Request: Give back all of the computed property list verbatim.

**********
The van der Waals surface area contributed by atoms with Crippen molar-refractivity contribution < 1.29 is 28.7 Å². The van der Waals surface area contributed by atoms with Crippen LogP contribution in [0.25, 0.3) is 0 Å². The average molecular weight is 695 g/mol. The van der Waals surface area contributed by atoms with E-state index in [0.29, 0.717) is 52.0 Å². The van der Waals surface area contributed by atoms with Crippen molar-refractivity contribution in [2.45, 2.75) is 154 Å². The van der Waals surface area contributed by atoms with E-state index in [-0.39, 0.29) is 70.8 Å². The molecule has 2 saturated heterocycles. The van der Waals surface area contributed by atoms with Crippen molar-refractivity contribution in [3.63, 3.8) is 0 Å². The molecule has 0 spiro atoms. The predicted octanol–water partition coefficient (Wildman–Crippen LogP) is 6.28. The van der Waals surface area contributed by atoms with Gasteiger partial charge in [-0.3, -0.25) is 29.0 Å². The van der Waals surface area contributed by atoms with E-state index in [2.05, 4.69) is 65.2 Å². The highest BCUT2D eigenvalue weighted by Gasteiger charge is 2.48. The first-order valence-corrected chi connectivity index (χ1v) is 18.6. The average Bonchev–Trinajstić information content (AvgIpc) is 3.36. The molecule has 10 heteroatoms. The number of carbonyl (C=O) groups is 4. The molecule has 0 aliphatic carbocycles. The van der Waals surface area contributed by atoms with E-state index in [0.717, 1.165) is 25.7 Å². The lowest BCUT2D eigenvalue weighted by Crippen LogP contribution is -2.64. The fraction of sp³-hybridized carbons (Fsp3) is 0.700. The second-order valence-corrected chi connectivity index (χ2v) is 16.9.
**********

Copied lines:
The van der Waals surface area contributed by atoms with Crippen molar-refractivity contribution < 1.29 is 28.7 Å². The van der Waals surface area contributed by atoms with Crippen LogP contribution in [0.25, 0.3) is 0 Å². The average molecular weight is 695 g/mol. The van der Waals surface area contributed by atoms with E-state index in [0.29, 0.717) is 52.0 Å². The van der Waals surface area contributed by atoms with Crippen molar-refractivity contribution in [2.45, 2.75) is 154 Å². The van der Waals surface area contributed by atoms with E-state index in [-0.39, 0.29) is 70.8 Å². The molecule has 2 saturated heterocycles. The van der Waals surface area contributed by atoms with Crippen molar-refractivity contribution in [3.63, 3.8) is 0 Å². The molecule has 0 spiro atoms. The predicted octanol–water partition coefficient (Wildman–Crippen LogP) is 6.28. The van der Waals surface area contributed by atoms with Gasteiger partial charge in [-0.3, -0.25) is 29.0 Å². The van der Waals surface area contributed by atoms with E-state index in [2.05, 4.69) is 65.2 Å². The highest BCUT2D eigenvalue weighted by Gasteiger charge is 2.48. The first-order valence-corrected chi connectivity index (χ1v) is 18.6. The average Bonchev–Trinajstić information content (AvgIpc) is 3.36. The molecule has 10 heteroatoms. The number of carbonyl (C=O) groups is 4. The molecule has 0 aliphatic carbocycles. The van der Waals surface area contributed by atoms with E-state index in [0.717, 1.165) is 25.7 Å². The lowest BCUT2D eigenvalue weighted by Crippen LogP contribution is -2.64. The fraction of sp³-hybridized carbons (Fsp3) is 0.700. The second-order valence-corrected chi connectivity index (χ2v) is 16.9.